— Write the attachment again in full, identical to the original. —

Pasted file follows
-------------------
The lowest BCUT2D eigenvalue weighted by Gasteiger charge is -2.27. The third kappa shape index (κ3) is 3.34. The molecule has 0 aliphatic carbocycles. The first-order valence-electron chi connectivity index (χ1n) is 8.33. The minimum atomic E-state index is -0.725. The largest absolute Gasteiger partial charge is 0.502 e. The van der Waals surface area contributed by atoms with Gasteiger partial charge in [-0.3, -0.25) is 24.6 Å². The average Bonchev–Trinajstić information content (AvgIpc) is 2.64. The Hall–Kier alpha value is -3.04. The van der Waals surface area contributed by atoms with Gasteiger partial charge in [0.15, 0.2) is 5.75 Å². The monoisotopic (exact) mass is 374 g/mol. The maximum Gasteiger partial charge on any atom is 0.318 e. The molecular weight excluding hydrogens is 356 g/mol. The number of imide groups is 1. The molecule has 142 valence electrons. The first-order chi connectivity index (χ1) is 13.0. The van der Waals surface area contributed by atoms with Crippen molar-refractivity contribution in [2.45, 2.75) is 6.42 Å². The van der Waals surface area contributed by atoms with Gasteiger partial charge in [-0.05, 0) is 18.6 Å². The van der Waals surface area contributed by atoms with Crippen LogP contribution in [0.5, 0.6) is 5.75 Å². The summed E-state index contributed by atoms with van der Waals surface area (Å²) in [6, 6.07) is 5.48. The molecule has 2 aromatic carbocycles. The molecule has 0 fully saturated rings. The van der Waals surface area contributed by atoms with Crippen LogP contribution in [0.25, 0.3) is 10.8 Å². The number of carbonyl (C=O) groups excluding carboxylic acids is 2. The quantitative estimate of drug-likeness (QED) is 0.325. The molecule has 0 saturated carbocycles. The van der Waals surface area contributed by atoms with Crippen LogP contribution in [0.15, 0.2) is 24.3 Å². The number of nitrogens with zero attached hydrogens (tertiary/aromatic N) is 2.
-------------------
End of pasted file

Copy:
The lowest BCUT2D eigenvalue weighted by Gasteiger charge is -2.27. The third kappa shape index (κ3) is 3.34. The molecule has 0 aliphatic carbocycles. The first-order valence-electron chi connectivity index (χ1n) is 8.33. The minimum atomic E-state index is -0.725. The largest absolute Gasteiger partial charge is 0.502 e. The van der Waals surface area contributed by atoms with Gasteiger partial charge in [-0.3, -0.25) is 24.6 Å². The average Bonchev–Trinajstić information content (AvgIpc) is 2.64. The Hall–Kier alpha value is -3.04. The van der Waals surface area contributed by atoms with Gasteiger partial charge in [0.15, 0.2) is 5.75 Å². The monoisotopic (exact) mass is 374 g/mol. The maximum Gasteiger partial charge on any atom is 0.318 e. The molecular weight excluding hydrogens is 356 g/mol. The number of imide groups is 1. The molecule has 142 valence electrons. The first-order chi connectivity index (χ1) is 13.0. The van der Waals surface area contributed by atoms with Crippen molar-refractivity contribution in [2.45, 2.75) is 6.42 Å². The van der Waals surface area contributed by atoms with Gasteiger partial charge in [-0.05, 0) is 18.6 Å². The van der Waals surface area contributed by atoms with Crippen LogP contribution in [0.5, 0.6) is 5.75 Å². The summed E-state index contributed by atoms with van der Waals surface area (Å²) in [6, 6.07) is 5.48. The molecule has 2 aromatic carbocycles. The molecule has 0 fully saturated rings. The van der Waals surface area contributed by atoms with Crippen LogP contribution in [0.25, 0.3) is 10.8 Å². The number of carbonyl (C=O) groups excluding carboxylic acids is 2. The quantitative estimate of drug-likeness (QED) is 0.325. The molecule has 0 saturated carbocycles. The van der Waals surface area contributed by atoms with Crippen LogP contribution in [0.15, 0.2) is 24.3 Å². The number of nitrogens with zero attached hydrogens (tertiary/aromatic N) is 2.